Blueberry Breeding Consortium launched to discover new European varieties
Leon Schrijnwerkers, Schrijnwerkers Plants BV Susan McCallum, James Hutton Institute Ronnie Kersten, Driesvenplant BV Dorota Jarret, James Hutton Limited

Blueberry Breeding Consortium launched to discover new European varieties


Blueberry breeding consortium

A blueberry programme created to deliver new varieties suitable for European production has been formed in a bid to keep pace with growing demand for the soft fruit.

A Blueberry Breeding Consortium includes members from three European countries and funds the varietal project geared towards improved blueberry varieties that carry desirable traits for growers, retailers and consumers.

It consists of four partners; Netherlands-based Driesvenplant BV and Schrijnwerkers Plants BV, as well as TzOV “Dolyna-Agro” from the Ukraine and James Hutton Ltd, the latter being the commercial subsidiary company of the James Hutton Institute, which will also manage the consortium.

Members attended an inaugural meeting yesterday (August 8) at the Dundee-based research institute to lay down the group’s objectives and highlight the types of traits they are searching for in new blueberry varietal development.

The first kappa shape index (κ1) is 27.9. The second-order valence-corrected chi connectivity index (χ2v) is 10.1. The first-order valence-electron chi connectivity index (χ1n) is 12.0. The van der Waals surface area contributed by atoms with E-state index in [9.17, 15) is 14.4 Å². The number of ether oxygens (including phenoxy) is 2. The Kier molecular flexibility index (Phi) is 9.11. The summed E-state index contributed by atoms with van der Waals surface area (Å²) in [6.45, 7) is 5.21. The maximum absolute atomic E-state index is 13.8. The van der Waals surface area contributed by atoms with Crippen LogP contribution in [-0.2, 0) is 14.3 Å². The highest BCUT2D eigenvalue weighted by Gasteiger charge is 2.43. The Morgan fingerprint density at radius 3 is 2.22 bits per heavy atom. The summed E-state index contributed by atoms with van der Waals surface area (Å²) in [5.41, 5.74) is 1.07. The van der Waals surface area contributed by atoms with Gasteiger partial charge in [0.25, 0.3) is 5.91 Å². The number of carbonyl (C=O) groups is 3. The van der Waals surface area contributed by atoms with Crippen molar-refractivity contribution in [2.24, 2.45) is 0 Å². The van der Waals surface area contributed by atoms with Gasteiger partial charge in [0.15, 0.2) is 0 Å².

Plant breeders Dr Susan McCallum, from the James Hutton Institute, and Dr Dorota Jarret, James Hutton Limited, will work alongside Consortium members with Dr McCallum taking overall responsibility for the development of the breeding programme and delivery of the science.

“As with any soft fruit, varieties that are suitable to their local environment, are large to quickly fill punnets, have a good shelf and storage life and most importantly, taste and look good to consumers, are in high demand from European blueberry growers, so these are just some of the qualities we’ll be hoping to find in new blueberry varieties,” she says.

Emphasising the lack of varieties suited for European conditions, Dr McCallum explains how using long-term research techniques, the consortium aims to pioneer blueberry genetics.

“Using conventional and advanced molecular breeding techniques, it will be approximately year three or four of the project before we see advanced material available for trialling by Consortium members,” she adds.

“It is very exciting to get the ball rolling with what is sure to be a fruitful project for all concerned.

“We certainly have the correct people both with our commercial members and the James Hutton team to make this another successful breeding programme.”  

James Hutton Limited currently manages a UK Raspberry Breeding Consortium, a commercial collaboration with the UK soft fruit industry, including more than 22 growers and propagators, which has successfully launched several varieties of raspberry including the UK’s most recent variety, Glen Dee.  

The Blueberry Breeding Consortium will be funded by the commercial partners for five years.




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